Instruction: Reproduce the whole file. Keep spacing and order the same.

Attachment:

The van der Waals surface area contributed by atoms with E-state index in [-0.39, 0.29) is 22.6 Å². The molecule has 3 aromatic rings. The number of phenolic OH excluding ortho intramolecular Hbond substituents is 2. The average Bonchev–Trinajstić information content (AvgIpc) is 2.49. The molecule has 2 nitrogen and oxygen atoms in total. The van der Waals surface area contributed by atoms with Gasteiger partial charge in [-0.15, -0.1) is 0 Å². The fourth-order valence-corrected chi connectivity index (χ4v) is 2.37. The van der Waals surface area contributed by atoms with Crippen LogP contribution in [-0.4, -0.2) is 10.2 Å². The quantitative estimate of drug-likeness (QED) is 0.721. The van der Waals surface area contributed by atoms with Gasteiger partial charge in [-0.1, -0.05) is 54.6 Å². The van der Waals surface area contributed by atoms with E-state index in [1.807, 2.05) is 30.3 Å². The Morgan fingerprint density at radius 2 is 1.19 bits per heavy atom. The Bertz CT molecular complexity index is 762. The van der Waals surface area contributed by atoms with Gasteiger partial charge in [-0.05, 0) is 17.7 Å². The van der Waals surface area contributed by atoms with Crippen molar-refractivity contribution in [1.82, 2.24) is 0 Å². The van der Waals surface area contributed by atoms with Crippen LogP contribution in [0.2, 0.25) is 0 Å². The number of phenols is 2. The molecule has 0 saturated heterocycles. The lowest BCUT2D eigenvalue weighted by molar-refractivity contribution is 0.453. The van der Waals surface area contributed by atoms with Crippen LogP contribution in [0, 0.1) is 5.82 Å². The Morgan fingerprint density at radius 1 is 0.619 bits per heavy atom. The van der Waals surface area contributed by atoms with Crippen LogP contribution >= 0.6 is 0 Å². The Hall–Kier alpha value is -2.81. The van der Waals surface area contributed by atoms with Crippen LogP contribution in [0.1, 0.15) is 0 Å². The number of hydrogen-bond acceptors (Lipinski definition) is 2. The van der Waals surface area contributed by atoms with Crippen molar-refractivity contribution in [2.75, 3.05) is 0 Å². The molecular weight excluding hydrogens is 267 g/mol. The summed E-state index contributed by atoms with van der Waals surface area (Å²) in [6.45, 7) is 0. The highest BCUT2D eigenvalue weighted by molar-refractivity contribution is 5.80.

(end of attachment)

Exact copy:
The van der Waals surface area contributed by atoms with E-state index in [-0.39, 0.29) is 22.6 Å². The molecule has 3 aromatic rings. The number of phenolic OH excluding ortho intramolecular Hbond substituents is 2. The average Bonchev–Trinajstić information content (AvgIpc) is 2.49. The molecule has 2 nitrogen and oxygen atoms in total. The van der Waals surface area contributed by atoms with Gasteiger partial charge in [-0.15, -0.1) is 0 Å². The fourth-order valence-corrected chi connectivity index (χ4v) is 2.37. The van der Waals surface area contributed by atoms with Crippen LogP contribution in [-0.4, -0.2) is 10.2 Å². The quantitative estimate of drug-likeness (QED) is 0.721. The van der Waals surface area contributed by atoms with Gasteiger partial charge in [-0.1, -0.05) is 54.6 Å². The van der Waals surface area contributed by atoms with E-state index in [1.807, 2.05) is 30.3 Å². The Morgan fingerprint density at radius 2 is 1.19 bits per heavy atom. The Bertz CT molecular complexity index is 762. The van der Waals surface area contributed by atoms with Gasteiger partial charge in [-0.05, 0) is 17.7 Å². The van der Waals surface area contributed by atoms with Crippen molar-refractivity contribution in [1.82, 2.24) is 0 Å². The van der Waals surface area contributed by atoms with Crippen LogP contribution in [0.2, 0.25) is 0 Å². The number of phenols is 2. The molecule has 0 saturated heterocycles. The lowest BCUT2D eigenvalue weighted by molar-refractivity contribution is 0.453. The van der Waals surface area contributed by atoms with Crippen LogP contribution in [0, 0.1) is 5.82 Å². The Morgan fingerprint density at radius 1 is 0.619 bits per heavy atom. The van der Waals surface area contributed by atoms with Crippen LogP contribution >= 0.6 is 0 Å². The Hall–Kier alpha value is -2.81. The van der Waals surface area contributed by atoms with Crippen LogP contribution in [0.1, 0.15) is 0 Å². The number of hydrogen-bond acceptors (Lipinski definition) is 2. The van der Waals surface area contributed by atoms with Crippen molar-refractivity contribution in [2.75, 3.05) is 0 Å². The molecular weight excluding hydrogens is 267 g/mol. The summed E-state index contributed by atoms with van der Waals surface area (Å²) in [6.45, 7) is 0. The highest BCUT2D eigenvalue weighted by molar-refractivity contribution is 5.80.